Ok, so i don't want to waste my IP addresses so i would need to setup multiple openvz container with private ip with a single host public ip. If you did read the article on openvz.org about using NAT for container with private IPs, but you were unable to setup properly or your internet isn't going into your container, this is most likely due to a setup issue you have (which is what happen to me and this is why i am writing this up!)
Assuming i have 3 container with the following ips (please setup these ips on your containers)
vps1.hungred.com 192.168.0.1 vps2.hungred.com 192.168.0.2 vps3.hungred.com 192.168.0.2
and a single public ip host machine that all these 3 containers sites on with the following ip
i am going to setup and explain what is going to be done with the above machines.
Most of the work, or to be exact, all of the work will need to be done on the Openvz Host machine in this case its the machine with the ip 10.2.5.1. Make sure the following things are done on your host machine,
IP forwarding should be turned on on the hardware node in order for container networking to work. Make sure it is turned on: $ cat /proc/sys/net/ipv4/ip_forward 1 Output should be '1'. If it is '0', enable IP forwarding as it is described in Quick installation#sysctl. NOTE: Ubuntu made some changes to the syntax for NAT. See this link if you are needing to enable NAT on an Ubuntu host : Launchpad The syntax of /etc/sysctl.conf has changed to : net.ipv4.conf.default.forwarding=1 net.ipv4.conf.all.forwarding=1
Once the above are done, it's time to setup our iptables to forward all internet traffic to our containers. All you need to do are to setup the iptables with the range of ips needed to forward to.
To enable the containers, which have only internal IP addresses, to access the Internet, SNAT (Source Network Address Translation, also known as IP masquerading) should be configured on the Hardware Node. This is ensured by the standard Linux iptables utility. To perform a simple SNAT setup, execute the following command on the Hardware Node: # iptables -t nat -A POSTROUTING -s src_net -o eth0 -j SNAT --to ip_address where src_net is a range of IP addresses of containers to be translated by SNAT, and ip_address is the external IP address of your Hardware Node. The format of src_net is xx.xx.xx.xx/xx (CIDR notation). For example: # iptables -t nat -A POSTROUTING -s 192.168.2.0/24 -o eth0 -j SNAT --to ip_address Multiple rules are allowed, for example, in case you wish to specify several ranges of IP addresses. If you are using a number of physical network interfaces on the Node, you may need to specify a different interface for outgoing connections, e.g. -o eth2. To make all IP addresses to be translated by SNAT (not only the ones of containers with private addresses), you should type the following string: # iptables -t nat -A POSTROUTING -o eth0 -j SNAT --to ip_address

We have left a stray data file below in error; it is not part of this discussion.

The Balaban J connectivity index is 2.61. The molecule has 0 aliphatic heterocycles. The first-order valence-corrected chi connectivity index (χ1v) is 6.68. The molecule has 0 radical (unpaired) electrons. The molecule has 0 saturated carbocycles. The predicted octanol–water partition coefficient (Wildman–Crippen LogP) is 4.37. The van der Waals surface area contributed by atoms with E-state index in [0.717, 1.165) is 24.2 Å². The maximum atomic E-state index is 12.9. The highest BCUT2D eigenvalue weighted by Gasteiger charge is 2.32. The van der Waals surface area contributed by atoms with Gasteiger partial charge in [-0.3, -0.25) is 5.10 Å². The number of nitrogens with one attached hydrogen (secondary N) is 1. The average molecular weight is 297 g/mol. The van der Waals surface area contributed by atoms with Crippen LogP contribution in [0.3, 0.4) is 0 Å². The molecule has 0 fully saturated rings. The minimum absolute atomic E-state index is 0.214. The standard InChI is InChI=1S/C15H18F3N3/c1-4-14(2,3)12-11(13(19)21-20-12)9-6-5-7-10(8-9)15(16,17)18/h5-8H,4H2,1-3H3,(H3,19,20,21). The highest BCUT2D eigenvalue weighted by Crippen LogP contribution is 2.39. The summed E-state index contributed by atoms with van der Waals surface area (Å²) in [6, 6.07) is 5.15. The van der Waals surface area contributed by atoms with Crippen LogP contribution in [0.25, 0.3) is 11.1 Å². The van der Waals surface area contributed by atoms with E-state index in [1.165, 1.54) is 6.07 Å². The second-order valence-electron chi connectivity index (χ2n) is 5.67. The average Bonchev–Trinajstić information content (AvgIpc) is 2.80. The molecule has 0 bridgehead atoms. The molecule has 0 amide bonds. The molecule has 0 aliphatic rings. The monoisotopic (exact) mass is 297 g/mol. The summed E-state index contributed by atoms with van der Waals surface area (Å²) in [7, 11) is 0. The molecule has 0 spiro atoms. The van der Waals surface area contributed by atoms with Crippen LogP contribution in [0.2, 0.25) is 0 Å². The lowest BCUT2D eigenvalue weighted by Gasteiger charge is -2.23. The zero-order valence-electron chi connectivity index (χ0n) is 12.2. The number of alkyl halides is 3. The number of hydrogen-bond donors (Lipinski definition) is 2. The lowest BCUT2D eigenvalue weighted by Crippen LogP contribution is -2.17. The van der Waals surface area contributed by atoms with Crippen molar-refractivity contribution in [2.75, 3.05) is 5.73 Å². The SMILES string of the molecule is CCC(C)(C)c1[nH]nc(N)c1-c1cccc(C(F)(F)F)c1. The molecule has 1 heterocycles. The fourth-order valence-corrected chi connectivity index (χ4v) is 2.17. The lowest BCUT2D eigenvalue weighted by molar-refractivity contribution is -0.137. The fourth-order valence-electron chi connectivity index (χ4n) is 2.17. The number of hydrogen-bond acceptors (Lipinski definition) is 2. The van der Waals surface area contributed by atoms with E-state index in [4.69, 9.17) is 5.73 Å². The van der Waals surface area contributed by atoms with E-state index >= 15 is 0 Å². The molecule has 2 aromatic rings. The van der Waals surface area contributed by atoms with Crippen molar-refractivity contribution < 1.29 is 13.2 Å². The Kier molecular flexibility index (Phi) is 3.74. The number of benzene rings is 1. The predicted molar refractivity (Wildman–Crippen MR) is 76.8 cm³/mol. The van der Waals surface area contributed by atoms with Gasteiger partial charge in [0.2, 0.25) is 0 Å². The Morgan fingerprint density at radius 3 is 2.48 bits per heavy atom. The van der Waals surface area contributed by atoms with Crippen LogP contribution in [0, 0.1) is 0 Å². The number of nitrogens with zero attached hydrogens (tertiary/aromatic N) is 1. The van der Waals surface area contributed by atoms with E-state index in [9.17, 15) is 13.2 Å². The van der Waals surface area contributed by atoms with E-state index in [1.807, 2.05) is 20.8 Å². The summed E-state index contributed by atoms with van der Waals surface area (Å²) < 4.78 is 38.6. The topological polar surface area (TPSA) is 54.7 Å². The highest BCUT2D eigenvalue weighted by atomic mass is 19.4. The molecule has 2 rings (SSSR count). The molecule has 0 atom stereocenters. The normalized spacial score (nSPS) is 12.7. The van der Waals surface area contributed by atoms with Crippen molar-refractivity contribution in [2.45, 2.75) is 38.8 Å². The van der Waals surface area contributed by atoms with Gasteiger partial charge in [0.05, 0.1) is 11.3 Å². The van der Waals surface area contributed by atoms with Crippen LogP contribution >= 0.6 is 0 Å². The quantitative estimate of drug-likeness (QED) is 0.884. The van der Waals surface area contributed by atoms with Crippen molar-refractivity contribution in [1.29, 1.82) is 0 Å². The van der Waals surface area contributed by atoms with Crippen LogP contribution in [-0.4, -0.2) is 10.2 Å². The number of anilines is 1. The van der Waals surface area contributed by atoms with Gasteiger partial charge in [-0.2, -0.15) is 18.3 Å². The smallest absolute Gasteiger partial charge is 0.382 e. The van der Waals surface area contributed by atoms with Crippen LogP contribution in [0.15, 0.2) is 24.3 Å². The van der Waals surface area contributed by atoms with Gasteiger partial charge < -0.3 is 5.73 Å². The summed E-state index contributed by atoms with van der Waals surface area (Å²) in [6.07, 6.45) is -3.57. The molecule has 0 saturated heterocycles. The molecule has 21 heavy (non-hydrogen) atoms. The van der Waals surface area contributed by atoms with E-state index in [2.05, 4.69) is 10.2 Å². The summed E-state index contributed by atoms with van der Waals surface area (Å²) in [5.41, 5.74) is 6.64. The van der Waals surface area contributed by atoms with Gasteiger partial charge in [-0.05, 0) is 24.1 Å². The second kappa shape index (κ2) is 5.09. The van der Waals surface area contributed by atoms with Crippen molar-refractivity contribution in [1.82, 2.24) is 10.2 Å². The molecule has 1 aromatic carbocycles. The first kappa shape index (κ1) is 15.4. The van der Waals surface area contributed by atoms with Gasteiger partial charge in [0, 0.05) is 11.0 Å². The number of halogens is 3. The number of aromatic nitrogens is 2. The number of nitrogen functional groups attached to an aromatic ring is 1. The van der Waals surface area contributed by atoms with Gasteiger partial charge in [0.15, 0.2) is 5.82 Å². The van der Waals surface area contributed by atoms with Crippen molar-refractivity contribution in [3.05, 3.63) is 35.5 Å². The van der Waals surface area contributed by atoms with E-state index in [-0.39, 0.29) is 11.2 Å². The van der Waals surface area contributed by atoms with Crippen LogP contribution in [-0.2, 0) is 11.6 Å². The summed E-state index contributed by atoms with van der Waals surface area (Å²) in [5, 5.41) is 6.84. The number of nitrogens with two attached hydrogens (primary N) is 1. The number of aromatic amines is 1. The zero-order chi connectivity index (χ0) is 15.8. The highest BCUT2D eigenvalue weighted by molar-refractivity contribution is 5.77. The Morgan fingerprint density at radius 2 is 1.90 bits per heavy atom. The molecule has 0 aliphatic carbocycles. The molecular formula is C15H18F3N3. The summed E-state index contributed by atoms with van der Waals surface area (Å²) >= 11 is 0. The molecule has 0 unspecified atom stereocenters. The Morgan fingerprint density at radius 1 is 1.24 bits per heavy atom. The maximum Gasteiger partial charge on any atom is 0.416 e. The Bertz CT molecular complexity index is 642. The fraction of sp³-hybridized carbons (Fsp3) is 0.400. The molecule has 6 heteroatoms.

Let me explain a little bit on what is really needed, you will really want to enter the below statement
iptables -t nat -A POSTROUTING -s 192.168.0.0/24 -o eth0 -j SNAT --to 10.2.5.1
what the above does is to tell your iptables to allow all private ip of the range 192.168.0.1-192.168.254 to be connect to the internet at 10.2.5.1 but bear in mind what ethernet port you are using, it can be eth0 or vmbr01 depending what you have setup your 10.2.5.1 on. Just firing up ifconfig and you should see where 10.2.5.1 are being attached to.
and also, while you are still at it, do setup your firewall as well.
Firewall For Debian hardware node, you may need to allow a forward rule. The table still being the default table (filter) but the chain is FORWARD: # iptables -A FORWARD -s 192.168.0.0/24 -j ACCEPT # iptables -A FORWARD -d 192.168.0.0/24 -j ACCEPT For default RedHat/CentOS firewall, allow outgoing connections from your containers, for example: # iptables -A RH-Firewall-1-INPUT -s 192.168.0.0/24 -j ACCEPT # iptables-save > /etc/sysconfig/iptables # service iptables restart
The above forward all internet and accept connection from the range of 192.168.0.1-192.168.254 due to /24 being accepted.
Once you are done with the above, test it out
Test Now you should be able to reach internet from your container: # vzctl exec $CTID ping openvz.org where $CTID is the openvz id
if you don't get unknown host, and get a response back, you have just setup your machine with an internal ip!